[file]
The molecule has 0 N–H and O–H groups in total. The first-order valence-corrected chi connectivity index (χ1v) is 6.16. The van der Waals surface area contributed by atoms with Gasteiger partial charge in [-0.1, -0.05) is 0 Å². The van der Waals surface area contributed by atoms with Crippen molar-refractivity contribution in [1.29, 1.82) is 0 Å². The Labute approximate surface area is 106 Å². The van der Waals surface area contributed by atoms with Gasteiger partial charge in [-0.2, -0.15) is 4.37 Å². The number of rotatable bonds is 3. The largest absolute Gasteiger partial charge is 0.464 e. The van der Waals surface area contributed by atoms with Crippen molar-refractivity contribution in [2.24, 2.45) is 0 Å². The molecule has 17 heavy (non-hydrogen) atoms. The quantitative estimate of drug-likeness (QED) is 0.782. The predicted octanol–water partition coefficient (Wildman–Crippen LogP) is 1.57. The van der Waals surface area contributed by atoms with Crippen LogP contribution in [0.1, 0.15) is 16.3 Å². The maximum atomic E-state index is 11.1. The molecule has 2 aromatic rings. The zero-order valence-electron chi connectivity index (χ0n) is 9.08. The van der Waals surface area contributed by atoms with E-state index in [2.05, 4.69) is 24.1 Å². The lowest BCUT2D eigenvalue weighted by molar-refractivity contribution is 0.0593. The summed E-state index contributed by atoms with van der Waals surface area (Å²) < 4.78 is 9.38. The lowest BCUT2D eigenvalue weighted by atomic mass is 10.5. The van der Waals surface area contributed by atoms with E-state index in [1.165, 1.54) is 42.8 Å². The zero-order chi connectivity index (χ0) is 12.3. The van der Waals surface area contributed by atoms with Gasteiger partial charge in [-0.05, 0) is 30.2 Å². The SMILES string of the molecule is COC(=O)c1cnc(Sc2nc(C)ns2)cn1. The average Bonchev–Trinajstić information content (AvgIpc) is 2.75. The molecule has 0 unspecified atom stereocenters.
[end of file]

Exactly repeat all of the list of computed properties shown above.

The molecule has 0 N–H and O–H groups in total. The first-order valence-corrected chi connectivity index (χ1v) is 6.16. The van der Waals surface area contributed by atoms with Gasteiger partial charge in [-0.1, -0.05) is 0 Å². The van der Waals surface area contributed by atoms with Crippen molar-refractivity contribution in [1.29, 1.82) is 0 Å². The Labute approximate surface area is 106 Å². The van der Waals surface area contributed by atoms with Gasteiger partial charge in [-0.2, -0.15) is 4.37 Å². The number of rotatable bonds is 3. The largest absolute Gasteiger partial charge is 0.464 e. The van der Waals surface area contributed by atoms with Crippen molar-refractivity contribution in [2.24, 2.45) is 0 Å². The molecule has 17 heavy (non-hydrogen) atoms. The quantitative estimate of drug-likeness (QED) is 0.782. The predicted octanol–water partition coefficient (Wildman–Crippen LogP) is 1.57. The van der Waals surface area contributed by atoms with Crippen LogP contribution in [0.1, 0.15) is 16.3 Å². The maximum atomic E-state index is 11.1. The molecule has 2 aromatic rings. The zero-order valence-electron chi connectivity index (χ0n) is 9.08. The van der Waals surface area contributed by atoms with E-state index in [2.05, 4.69) is 24.1 Å². The lowest BCUT2D eigenvalue weighted by molar-refractivity contribution is 0.0593. The summed E-state index contributed by atoms with van der Waals surface area (Å²) < 4.78 is 9.38. The lowest BCUT2D eigenvalue weighted by atomic mass is 10.5. The van der Waals surface area contributed by atoms with E-state index in [1.165, 1.54) is 42.8 Å². The zero-order chi connectivity index (χ0) is 12.3. The van der Waals surface area contributed by atoms with Gasteiger partial charge in [-0.05, 0) is 30.2 Å². The SMILES string of the molecule is COC(=O)c1cnc(Sc2nc(C)ns2)cn1. The average Bonchev–Trinajstić information content (AvgIpc) is 2.75. The molecule has 0 unspecified atom stereocenters.